within the current object (which in this case is the global
object). Notice that we passed the overloaded infix symbol <
as a
parameter. Any symbol representing a type, function, relation, action
or object can be passed as a module parameter.
Like a class in an objectoriented programming language, a module can contain references to symbols declared outside the module. However, a declaration inside the module takes precedence. For example, consider this code:
relation r,s
module m = {
relation r
axiom s > r
}
instance c : m
The axiom in c
is equivalent to:
axiom s > c.r
That is, the local declaration of r
shadows the global one.
Singleton objects
We can create a module with just one instance like this:
object foo = {
relation bit
after init {
bit := false
}
action flip = {
bit := ~bit
}
}
This creates a single object foo
with members foo.bit
and
foo.flip
, exactly as if we had created a module and instantiated it
once.
This
The special symbol this
refers to the innermost surrounding object
or module. For example:
object foo = {
relation bit
after init {
this.bit := false
}
}
Here this.bit
refers to foo.bit
. In the outermost scope this
refers to the root object, which contains the entire program.
Type objects
A type may have the same name as an object. This makes it possible to define types with traits. For example:
object num = {
type this
function next(N:this) : this
function plus(X:this,Y:this) : this
}
This declares a type num
and also a function num.next
from type
num
to type num
and am function plus
that takes two arguments of type num
and returns a num
. The function num.next
can be applied using
a special syntax. That is, if x
is of type num
, then the expression
x.next
is a shorthand for num.next(x)
. Similarly, x.plus(y)
is a shorthand
for num.next(x,y)
. Actions can similary be traits of types. For example:
object num = {
type this
action plus(x:this,y:this) returns (z:this) = {
z := x + y;
}
}
In this case, x.plus(y)
is a shorthand for the action call num.plus(x,y)
.
Parameterized objects
An array of instances of the same module can be created like this:
type foo
type bar
instance c(X:bar) : counter(foo)
This creates one instance c(X)
of module counter
for for every
element of type bar
. Since we haven’t said how many elements there
are in type bar
, we have effectively created a collection of objects
of arbitrary but fixed size.
If x
is of type bar
, we can treat c(x)
as we would any object,
for example:
call c(x).down;
if c(x).is_zero {
call c(x).up
}
The parameter X
can also be passed to the module being instantiated.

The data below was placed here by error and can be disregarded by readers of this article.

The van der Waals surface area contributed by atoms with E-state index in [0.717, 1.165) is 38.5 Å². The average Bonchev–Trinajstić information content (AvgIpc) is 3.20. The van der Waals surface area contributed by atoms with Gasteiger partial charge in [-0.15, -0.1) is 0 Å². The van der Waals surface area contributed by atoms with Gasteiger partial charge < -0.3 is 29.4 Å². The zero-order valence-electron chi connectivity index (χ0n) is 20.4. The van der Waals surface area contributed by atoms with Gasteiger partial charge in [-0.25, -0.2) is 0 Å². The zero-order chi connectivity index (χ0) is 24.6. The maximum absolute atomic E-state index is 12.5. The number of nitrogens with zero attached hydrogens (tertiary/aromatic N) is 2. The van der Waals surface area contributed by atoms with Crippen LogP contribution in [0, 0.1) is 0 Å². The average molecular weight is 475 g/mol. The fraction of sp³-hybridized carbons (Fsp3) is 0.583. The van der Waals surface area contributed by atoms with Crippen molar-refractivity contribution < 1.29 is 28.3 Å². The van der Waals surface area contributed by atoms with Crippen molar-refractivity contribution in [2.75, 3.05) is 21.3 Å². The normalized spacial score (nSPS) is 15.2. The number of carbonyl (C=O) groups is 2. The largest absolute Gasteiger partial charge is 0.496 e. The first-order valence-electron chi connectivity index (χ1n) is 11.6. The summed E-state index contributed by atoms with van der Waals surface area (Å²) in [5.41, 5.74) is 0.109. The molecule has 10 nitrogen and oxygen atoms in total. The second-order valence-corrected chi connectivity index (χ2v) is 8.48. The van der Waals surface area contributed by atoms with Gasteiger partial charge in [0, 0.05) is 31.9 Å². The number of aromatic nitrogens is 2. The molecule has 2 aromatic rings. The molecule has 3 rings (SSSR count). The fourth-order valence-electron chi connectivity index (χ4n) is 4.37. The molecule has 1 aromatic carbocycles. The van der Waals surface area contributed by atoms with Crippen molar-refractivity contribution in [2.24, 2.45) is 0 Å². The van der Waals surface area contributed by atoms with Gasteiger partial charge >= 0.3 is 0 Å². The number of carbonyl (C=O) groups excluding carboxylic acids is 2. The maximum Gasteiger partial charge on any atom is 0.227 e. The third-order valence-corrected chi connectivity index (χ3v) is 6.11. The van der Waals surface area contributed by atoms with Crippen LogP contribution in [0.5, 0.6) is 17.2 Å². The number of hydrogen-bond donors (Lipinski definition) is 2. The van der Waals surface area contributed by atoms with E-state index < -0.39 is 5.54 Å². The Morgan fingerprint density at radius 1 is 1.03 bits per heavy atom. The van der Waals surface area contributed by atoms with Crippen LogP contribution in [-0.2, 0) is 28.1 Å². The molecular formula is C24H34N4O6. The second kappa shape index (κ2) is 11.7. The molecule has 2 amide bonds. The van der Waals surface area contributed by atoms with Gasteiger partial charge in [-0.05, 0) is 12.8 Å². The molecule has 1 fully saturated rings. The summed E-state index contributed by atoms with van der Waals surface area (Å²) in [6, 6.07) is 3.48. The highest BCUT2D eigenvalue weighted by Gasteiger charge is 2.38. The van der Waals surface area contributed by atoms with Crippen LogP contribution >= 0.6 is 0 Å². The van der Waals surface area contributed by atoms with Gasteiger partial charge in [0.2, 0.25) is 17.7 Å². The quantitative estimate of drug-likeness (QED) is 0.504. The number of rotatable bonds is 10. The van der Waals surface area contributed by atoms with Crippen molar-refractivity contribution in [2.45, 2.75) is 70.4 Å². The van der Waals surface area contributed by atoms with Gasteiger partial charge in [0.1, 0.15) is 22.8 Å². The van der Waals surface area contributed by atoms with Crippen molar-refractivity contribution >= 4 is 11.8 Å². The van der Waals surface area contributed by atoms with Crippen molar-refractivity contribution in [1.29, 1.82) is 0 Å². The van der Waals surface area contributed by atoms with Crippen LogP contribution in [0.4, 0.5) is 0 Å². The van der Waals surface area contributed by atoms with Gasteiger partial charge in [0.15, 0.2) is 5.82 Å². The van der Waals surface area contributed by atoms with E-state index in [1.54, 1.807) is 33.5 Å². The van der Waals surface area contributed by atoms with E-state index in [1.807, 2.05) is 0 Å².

This is useful to create a collection of objects with unique identifiers.
For example:
type id_t
module thing(id) = {
action my_id returns (x:id_t) = {
x := id
}
}
instance c(X:id_t) : thing(X)
In this case, calling c(id).my_id
will return id
.
An alternative way to write the above would be:
type id_t
object c(id:id_t) = {
action my_id returns (x:id_t) = {
x := id
}
}
Notice that the object parameter is given as a logical constant rather than a placeholder. This constant can be referred to in the body of the object.
Types in Ivy are never parameterized. For example, if we write:
object foo(self:t) = {
type t
}
this creates a single type called foo.t
, not a collection of types
foo.t(self)
for all values of self
.
Monitors
While embedding assertions in code is a useful way to write specifications, there are good reasons to separate a specification from the object being specified. For example, this allows you to reuse specifications, to construct modular proofs and to refine specifications into implementations.
The Ivy language supports these goals using monitors. A monitor is
an ordinary object, except that its actions are synchronized with the
actions of other objects. For example, suppose that in the
client/server example above, we want to specify that callers to
connect
do not request a connection to a server whose semaphore is
down. We could express this property as a monitor like this:
object mon = {
action pre_connect(x:client,y:server) = {
require semaphore(y)
}
execute pre_connect before connect
}
The execute
declaration says that whenever connect
is called,
action pre_connect
should be executed first, with the same
parameters. If any caller tries to connect a client to a busy server,
the assertion will fail. Notice we used require